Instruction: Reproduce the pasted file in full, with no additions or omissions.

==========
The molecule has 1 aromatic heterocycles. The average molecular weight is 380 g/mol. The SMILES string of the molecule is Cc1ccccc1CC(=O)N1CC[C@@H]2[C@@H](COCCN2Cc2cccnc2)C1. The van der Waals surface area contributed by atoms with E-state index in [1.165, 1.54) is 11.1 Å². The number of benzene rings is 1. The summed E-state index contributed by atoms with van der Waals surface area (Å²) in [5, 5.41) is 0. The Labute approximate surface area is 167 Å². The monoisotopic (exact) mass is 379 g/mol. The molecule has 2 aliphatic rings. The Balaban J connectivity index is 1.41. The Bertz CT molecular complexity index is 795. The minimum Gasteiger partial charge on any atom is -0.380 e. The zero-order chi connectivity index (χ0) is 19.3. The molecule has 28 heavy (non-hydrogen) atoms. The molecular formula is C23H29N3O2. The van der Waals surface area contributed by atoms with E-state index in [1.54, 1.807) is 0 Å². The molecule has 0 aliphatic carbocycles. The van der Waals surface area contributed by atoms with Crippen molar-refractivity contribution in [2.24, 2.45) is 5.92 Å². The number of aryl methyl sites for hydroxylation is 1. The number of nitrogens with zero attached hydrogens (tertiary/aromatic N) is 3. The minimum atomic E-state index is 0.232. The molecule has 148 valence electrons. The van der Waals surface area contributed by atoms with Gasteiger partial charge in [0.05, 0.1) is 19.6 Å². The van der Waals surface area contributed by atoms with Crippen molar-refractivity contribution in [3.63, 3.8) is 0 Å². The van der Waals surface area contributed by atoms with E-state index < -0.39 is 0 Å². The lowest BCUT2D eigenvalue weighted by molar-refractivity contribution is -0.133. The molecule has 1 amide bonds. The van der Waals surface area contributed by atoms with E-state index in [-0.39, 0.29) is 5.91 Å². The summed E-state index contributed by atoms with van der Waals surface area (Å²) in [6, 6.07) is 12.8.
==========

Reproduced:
The molecule has 1 aromatic heterocycles. The average molecular weight is 380 g/mol. The SMILES string of the molecule is Cc1ccccc1CC(=O)N1CC[C@@H]2[C@@H](COCCN2Cc2cccnc2)C1. The van der Waals surface area contributed by atoms with E-state index in [1.165, 1.54) is 11.1 Å². The number of benzene rings is 1. The summed E-state index contributed by atoms with van der Waals surface area (Å²) in [5, 5.41) is 0. The Labute approximate surface area is 167 Å². The monoisotopic (exact) mass is 379 g/mol. The molecule has 2 aliphatic rings. The Balaban J connectivity index is 1.41. The Bertz CT molecular complexity index is 795. The minimum Gasteiger partial charge on any atom is -0.380 e. The zero-order chi connectivity index (χ0) is 19.3. The molecule has 28 heavy (non-hydrogen) atoms. The molecular formula is C23H29N3O2. The van der Waals surface area contributed by atoms with E-state index in [1.54, 1.807) is 0 Å². The molecule has 0 aliphatic carbocycles. The van der Waals surface area contributed by atoms with Crippen molar-refractivity contribution in [2.24, 2.45) is 5.92 Å². The number of aryl methyl sites for hydroxylation is 1. The number of nitrogens with zero attached hydrogens (tertiary/aromatic N) is 3. The minimum atomic E-state index is 0.232. The molecule has 148 valence electrons. The van der Waals surface area contributed by atoms with Gasteiger partial charge in [0.05, 0.1) is 19.6 Å². The van der Waals surface area contributed by atoms with Crippen molar-refractivity contribution in [3.63, 3.8) is 0 Å². The van der Waals surface area contributed by atoms with E-state index < -0.39 is 0 Å². The lowest BCUT2D eigenvalue weighted by molar-refractivity contribution is -0.133. The molecule has 1 amide bonds. The van der Waals surface area contributed by atoms with E-state index in [-0.39, 0.29) is 5.91 Å². The summed E-state index contributed by atoms with van der Waals surface area (Å²) in [6, 6.07) is 12.8.